Barry Fish and Lex Kotzer have done all Canadians a great service with this book – and there is a touch of humour amongst the angst and situations revealed. The vignettes are easy to read and understand – they speak the truth about families in time of loss.
All of the situations are actual cases with names changed to protect the “guilty” – and that makes them all the more memorable. #10 – “Goin’ out in style” – brought to mind some of my own experiences with people who “put on the Ritz” at someone else’s expense and the truth is never known outside a tight family circle. Keeping up an image gets more expensive all the time!
“I fought back” brings the truth about the effects of financial abuse of the elderly – usually parents. Physical and emotional abuse are usually noticed by others but financial abuse can hide for decades. Readers need to be aware of the horrendous cost (other than financial) to the victims of financial abuse. And several stories here make the point very well.
The “Un-will-ing” narrative caused me to laugh out loud at the thought of Clement using his will to make some excellent points with in-laws and so-called friends – it was perfect! “Wills as a weapon” has a similar tone and story – wills can become messages from the hereafter to the living and sometimes the lessons are bitter.
Living Wills or Substitute Decision Agreements or Representation Agreements – a rose by any other name – a critical part of the estate planning process don’t escape this review. “I heard my mother’s words” is a poignant story that regrettably is repeated daily in thousands of hospitals across Canada – if this doesn’t cause you to think and then quickly act, it is hard to image what will.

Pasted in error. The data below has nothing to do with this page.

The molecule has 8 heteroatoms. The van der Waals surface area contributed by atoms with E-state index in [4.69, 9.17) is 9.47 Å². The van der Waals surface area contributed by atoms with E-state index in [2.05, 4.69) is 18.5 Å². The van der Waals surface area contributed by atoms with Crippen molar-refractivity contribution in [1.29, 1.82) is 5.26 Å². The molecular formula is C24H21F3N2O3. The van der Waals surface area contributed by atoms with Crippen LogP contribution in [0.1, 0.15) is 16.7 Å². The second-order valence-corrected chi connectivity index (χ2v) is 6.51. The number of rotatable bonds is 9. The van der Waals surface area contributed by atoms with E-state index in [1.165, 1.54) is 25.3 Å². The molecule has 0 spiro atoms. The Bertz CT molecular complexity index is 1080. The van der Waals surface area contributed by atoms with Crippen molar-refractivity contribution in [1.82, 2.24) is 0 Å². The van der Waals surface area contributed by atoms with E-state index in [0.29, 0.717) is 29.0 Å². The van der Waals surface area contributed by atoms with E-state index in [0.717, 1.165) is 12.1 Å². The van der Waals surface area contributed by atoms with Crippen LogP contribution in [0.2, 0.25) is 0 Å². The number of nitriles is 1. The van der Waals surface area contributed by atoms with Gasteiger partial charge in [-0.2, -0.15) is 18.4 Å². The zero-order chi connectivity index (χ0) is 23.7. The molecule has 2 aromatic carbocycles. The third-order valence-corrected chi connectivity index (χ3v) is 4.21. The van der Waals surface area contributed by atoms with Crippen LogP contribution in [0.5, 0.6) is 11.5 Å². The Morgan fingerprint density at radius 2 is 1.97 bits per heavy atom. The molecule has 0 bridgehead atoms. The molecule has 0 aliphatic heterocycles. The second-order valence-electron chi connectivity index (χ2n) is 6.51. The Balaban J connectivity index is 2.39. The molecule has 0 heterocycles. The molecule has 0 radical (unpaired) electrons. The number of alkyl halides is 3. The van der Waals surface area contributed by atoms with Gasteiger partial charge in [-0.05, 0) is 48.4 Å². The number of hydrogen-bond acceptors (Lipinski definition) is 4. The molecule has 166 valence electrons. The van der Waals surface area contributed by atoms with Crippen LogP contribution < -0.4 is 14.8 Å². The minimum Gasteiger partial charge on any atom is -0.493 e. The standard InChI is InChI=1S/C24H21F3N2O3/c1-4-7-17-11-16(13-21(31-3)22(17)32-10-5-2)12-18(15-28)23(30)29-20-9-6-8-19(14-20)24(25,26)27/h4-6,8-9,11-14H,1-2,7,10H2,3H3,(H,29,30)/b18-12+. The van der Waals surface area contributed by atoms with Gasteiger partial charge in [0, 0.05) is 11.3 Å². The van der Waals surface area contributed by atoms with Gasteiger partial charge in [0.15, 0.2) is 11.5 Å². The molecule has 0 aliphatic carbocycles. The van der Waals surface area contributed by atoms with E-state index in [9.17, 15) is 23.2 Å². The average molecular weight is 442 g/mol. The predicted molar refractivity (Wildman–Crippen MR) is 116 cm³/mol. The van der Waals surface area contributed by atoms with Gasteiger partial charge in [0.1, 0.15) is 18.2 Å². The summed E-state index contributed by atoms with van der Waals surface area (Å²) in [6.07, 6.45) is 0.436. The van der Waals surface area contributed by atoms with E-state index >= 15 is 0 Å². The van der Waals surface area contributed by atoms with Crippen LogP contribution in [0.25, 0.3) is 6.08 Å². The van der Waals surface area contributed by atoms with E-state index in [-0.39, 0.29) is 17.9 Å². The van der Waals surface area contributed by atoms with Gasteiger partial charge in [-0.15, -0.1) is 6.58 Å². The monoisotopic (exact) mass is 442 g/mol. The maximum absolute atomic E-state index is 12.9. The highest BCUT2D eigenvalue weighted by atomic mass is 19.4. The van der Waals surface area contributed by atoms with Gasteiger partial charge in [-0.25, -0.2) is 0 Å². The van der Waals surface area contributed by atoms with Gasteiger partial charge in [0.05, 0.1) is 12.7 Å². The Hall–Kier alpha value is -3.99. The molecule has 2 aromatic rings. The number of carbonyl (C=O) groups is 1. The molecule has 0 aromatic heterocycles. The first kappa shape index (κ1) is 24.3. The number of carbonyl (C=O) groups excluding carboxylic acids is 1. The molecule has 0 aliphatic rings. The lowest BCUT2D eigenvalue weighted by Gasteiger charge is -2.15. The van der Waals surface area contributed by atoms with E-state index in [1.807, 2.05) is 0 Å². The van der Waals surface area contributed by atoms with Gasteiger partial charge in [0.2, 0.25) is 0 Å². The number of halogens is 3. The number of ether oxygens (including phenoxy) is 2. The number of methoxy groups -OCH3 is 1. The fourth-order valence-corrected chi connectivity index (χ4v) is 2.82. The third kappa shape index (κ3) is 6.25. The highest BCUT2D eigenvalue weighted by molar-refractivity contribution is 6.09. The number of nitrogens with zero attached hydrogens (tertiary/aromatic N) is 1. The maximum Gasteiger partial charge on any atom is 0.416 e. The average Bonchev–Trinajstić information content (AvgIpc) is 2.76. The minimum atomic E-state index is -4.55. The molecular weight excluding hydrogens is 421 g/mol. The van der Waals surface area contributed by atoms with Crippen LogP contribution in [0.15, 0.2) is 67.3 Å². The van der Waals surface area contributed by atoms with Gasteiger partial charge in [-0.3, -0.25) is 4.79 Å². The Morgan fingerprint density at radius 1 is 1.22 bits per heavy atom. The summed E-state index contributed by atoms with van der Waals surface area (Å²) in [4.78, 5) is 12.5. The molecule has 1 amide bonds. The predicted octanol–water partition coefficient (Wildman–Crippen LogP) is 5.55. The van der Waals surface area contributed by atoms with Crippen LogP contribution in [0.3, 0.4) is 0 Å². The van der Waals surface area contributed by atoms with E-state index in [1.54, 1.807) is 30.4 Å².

“The first wife” brought the laughter back – maybe a lot of truth in this one! “The Hospital visit” evoked another round of chuckles – and you can see it happening which makes it even better! And “The last wish” has the perfect timing you can sense was coming! “The code” was a tough one to read – the impact on children is beyond words and I have had the same reaction working with clients in this type of situation.
In short – every lawyer and notary that handles Wills and Estates needs to read this book – objectively. The same applies to financial advisors – everyone needs to be aware of the issues that can and do arise and take appropriate steps to help their clients avoid such situations. Bankers are also advised to set aside some built-in prejudices and learn more about helping their clients too!